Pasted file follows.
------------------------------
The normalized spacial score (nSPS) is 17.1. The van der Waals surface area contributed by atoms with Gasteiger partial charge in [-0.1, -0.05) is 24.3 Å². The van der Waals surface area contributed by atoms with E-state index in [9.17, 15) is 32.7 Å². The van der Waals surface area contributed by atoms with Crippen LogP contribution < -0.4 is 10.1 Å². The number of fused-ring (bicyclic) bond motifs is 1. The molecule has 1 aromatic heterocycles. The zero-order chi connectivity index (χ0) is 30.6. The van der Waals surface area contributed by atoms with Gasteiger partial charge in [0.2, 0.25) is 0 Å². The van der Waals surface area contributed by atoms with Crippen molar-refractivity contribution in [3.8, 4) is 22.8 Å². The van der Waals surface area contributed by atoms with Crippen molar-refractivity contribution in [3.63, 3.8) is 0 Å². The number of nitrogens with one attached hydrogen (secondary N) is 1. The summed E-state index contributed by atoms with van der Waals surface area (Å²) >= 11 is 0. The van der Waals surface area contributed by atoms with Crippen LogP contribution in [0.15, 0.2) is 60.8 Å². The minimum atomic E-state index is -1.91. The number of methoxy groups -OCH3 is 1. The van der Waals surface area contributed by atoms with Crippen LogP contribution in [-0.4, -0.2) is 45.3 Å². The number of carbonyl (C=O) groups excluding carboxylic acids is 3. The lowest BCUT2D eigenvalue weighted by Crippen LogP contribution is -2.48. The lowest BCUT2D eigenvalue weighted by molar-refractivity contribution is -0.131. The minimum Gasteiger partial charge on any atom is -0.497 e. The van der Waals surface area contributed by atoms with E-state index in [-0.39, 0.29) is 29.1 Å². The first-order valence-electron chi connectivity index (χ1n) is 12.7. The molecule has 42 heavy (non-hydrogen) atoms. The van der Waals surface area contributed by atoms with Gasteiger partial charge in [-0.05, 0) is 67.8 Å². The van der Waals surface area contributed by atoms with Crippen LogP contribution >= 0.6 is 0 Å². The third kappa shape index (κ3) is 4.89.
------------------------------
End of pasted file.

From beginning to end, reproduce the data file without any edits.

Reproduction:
The normalized spacial score (nSPS) is 17.1. The van der Waals surface area contributed by atoms with Gasteiger partial charge in [-0.1, -0.05) is 24.3 Å². The van der Waals surface area contributed by atoms with E-state index in [9.17, 15) is 32.7 Å². The van der Waals surface area contributed by atoms with Crippen LogP contribution < -0.4 is 10.1 Å². The number of fused-ring (bicyclic) bond motifs is 1. The molecule has 1 aromatic heterocycles. The zero-order chi connectivity index (χ0) is 30.6. The van der Waals surface area contributed by atoms with Gasteiger partial charge in [0.2, 0.25) is 0 Å². The van der Waals surface area contributed by atoms with Crippen molar-refractivity contribution in [3.8, 4) is 22.8 Å². The van der Waals surface area contributed by atoms with Crippen molar-refractivity contribution in [3.63, 3.8) is 0 Å². The number of nitrogens with one attached hydrogen (secondary N) is 1. The summed E-state index contributed by atoms with van der Waals surface area (Å²) >= 11 is 0. The van der Waals surface area contributed by atoms with Crippen LogP contribution in [0.15, 0.2) is 60.8 Å². The minimum atomic E-state index is -1.91. The number of methoxy groups -OCH3 is 1. The van der Waals surface area contributed by atoms with Crippen LogP contribution in [-0.4, -0.2) is 45.3 Å². The number of carbonyl (C=O) groups excluding carboxylic acids is 3. The lowest BCUT2D eigenvalue weighted by Crippen LogP contribution is -2.48. The lowest BCUT2D eigenvalue weighted by molar-refractivity contribution is -0.131. The minimum Gasteiger partial charge on any atom is -0.497 e. The van der Waals surface area contributed by atoms with E-state index in [-0.39, 0.29) is 29.1 Å². The first-order valence-electron chi connectivity index (χ1n) is 12.7. The molecule has 42 heavy (non-hydrogen) atoms. The van der Waals surface area contributed by atoms with Gasteiger partial charge in [-0.05, 0) is 67.8 Å². The van der Waals surface area contributed by atoms with Crippen LogP contribution >= 0.6 is 0 Å². The third kappa shape index (κ3) is 4.89.